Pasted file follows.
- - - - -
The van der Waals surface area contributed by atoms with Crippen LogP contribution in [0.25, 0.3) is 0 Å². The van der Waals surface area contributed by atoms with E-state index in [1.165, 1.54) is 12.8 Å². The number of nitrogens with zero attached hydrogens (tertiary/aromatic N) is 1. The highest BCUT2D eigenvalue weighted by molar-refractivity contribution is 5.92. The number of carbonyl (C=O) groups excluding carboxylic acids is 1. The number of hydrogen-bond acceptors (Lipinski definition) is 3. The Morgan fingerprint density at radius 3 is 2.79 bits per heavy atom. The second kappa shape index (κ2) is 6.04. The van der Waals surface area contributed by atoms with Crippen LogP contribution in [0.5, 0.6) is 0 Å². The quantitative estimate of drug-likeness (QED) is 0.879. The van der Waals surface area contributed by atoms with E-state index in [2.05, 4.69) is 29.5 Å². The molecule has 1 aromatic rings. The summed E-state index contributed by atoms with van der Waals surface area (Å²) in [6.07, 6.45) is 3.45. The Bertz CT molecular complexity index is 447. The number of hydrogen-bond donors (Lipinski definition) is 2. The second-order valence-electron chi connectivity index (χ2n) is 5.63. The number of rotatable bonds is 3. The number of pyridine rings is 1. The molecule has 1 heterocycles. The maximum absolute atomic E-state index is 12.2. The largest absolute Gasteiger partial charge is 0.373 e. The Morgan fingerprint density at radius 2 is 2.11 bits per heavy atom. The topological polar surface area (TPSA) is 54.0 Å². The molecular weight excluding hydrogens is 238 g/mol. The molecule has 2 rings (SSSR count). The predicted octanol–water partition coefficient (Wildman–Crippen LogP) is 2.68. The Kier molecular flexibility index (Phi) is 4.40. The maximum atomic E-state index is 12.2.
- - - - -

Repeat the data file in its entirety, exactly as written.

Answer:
The van der Waals surface area contributed by atoms with Crippen LogP contribution in [0.25, 0.3) is 0 Å². The van der Waals surface area contributed by atoms with E-state index in [1.165, 1.54) is 12.8 Å². The number of nitrogens with zero attached hydrogens (tertiary/aromatic N) is 1. The highest BCUT2D eigenvalue weighted by molar-refractivity contribution is 5.92. The number of carbonyl (C=O) groups excluding carboxylic acids is 1. The number of hydrogen-bond acceptors (Lipinski definition) is 3. The Morgan fingerprint density at radius 3 is 2.79 bits per heavy atom. The second kappa shape index (κ2) is 6.04. The van der Waals surface area contributed by atoms with Crippen LogP contribution in [0.5, 0.6) is 0 Å². The quantitative estimate of drug-likeness (QED) is 0.879. The van der Waals surface area contributed by atoms with E-state index in [2.05, 4.69) is 29.5 Å². The molecule has 1 aromatic rings. The summed E-state index contributed by atoms with van der Waals surface area (Å²) in [6.07, 6.45) is 3.45. The Bertz CT molecular complexity index is 447. The number of hydrogen-bond donors (Lipinski definition) is 2. The second-order valence-electron chi connectivity index (χ2n) is 5.63. The number of rotatable bonds is 3. The number of pyridine rings is 1. The molecule has 1 heterocycles. The maximum absolute atomic E-state index is 12.2. The largest absolute Gasteiger partial charge is 0.373 e. The Morgan fingerprint density at radius 2 is 2.11 bits per heavy atom. The topological polar surface area (TPSA) is 54.0 Å². The molecular weight excluding hydrogens is 238 g/mol. The molecule has 2 rings (SSSR count). The predicted octanol–water partition coefficient (Wildman–Crippen LogP) is 2.68. The Kier molecular flexibility index (Phi) is 4.40. The maximum atomic E-state index is 12.2.